Dilbert’s Creator’s Dad’s Death

Written by on November 28, 2013 in Blog with 0 Comments

Dear Friends,

I wasn’t going to start blogging so soon, but I can’t pass up the opportunity to comment on an item that came to my attention today.

On Saturday, the 23rd, Scott Adams, the creator of Dilbert, posted a blog about his father’s dying  ( http://www.dilbert.com/blog/entry/?EntryID=986&Page=5  ).  His dad’s mind was “98 % gone” and he was in a hospital bed for some days in “living Hell.”  Scott goes on, “If my dad were a cat, we would have put him to sleep long ago.” That is, Scott believes there should have been a way for him to end his dad’s misery.  He blames the politicians who voted against doctor-assisted euthanasia for his dilemma.

Scott, there was a way.

Before I get to that, I wish to point out that physician assisted euthanasia (some call it suicide), even in those states that allow it (Oregon, Washington, Montana and Vermont), isn’t available to a patient who has lost his or her mental facilities.   To avail oneself of this option, one must be with it mentally, not just when the request is made, but when, after the prescribed waiting period, one takes the “hemlock” prescribed by the physician  — the patient must self administer it.  So Scott’s dad could not have had physician assistance even if it had been available in his state.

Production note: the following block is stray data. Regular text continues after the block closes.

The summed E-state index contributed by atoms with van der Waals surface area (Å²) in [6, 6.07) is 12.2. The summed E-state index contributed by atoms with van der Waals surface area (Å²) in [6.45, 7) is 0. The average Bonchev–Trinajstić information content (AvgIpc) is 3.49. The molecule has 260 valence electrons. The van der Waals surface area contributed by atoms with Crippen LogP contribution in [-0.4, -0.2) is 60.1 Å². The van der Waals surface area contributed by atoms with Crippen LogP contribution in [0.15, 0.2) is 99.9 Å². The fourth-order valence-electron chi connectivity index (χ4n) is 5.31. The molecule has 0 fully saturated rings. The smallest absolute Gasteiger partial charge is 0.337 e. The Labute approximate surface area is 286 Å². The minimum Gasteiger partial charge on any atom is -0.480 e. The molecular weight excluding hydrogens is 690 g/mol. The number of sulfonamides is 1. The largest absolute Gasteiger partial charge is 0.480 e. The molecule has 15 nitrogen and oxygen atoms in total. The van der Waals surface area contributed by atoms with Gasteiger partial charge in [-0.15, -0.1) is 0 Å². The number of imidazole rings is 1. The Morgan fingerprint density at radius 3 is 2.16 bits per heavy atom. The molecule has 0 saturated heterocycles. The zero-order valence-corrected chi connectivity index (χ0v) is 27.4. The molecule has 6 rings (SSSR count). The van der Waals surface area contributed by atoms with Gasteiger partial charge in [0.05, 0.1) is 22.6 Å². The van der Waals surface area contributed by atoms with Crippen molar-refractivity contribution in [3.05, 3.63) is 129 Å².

But there IS a way to take action when one isn’t capable of making his or her own decisions.

This way is available in all states, and is commonly called either a “living will with durable power of attorney,” or an “advance health care directive.”   To create it there must be planning when one is still mentally capable of making decisions.   In such a document one authorizes an agent (also called a proxy) to make decisions for him or her when he or she isn’t able to do so.   Wishes are set forth for what one wants or doesn’t want when things get really bad.  The agent is obligated to carry out those wishes.  The doctors and hospitals are obligated to listen to the agent and carry out the wishes (though sometimes they don’t).  The wishes can include removing all life support so one dies a natural death, or, speaking to Scott’s situation, the wish can include withholding food and fluid until the end comes.  This is not painful if done with palliative (hospice) care.  For more info, to go PLANNING and the sources cited there.

Scott, I am indeed very sorry that you and your dad hadn’t been told of this when your dad was able to carry it out.

The purpose of my website, its advance directive, and this blog is to get more and more people planning in this fashion – that is,  doing two things – talking to close family members about what his or her wishes are, and giving authority to someone to make decisions when he or she can not.

Bill Simmons

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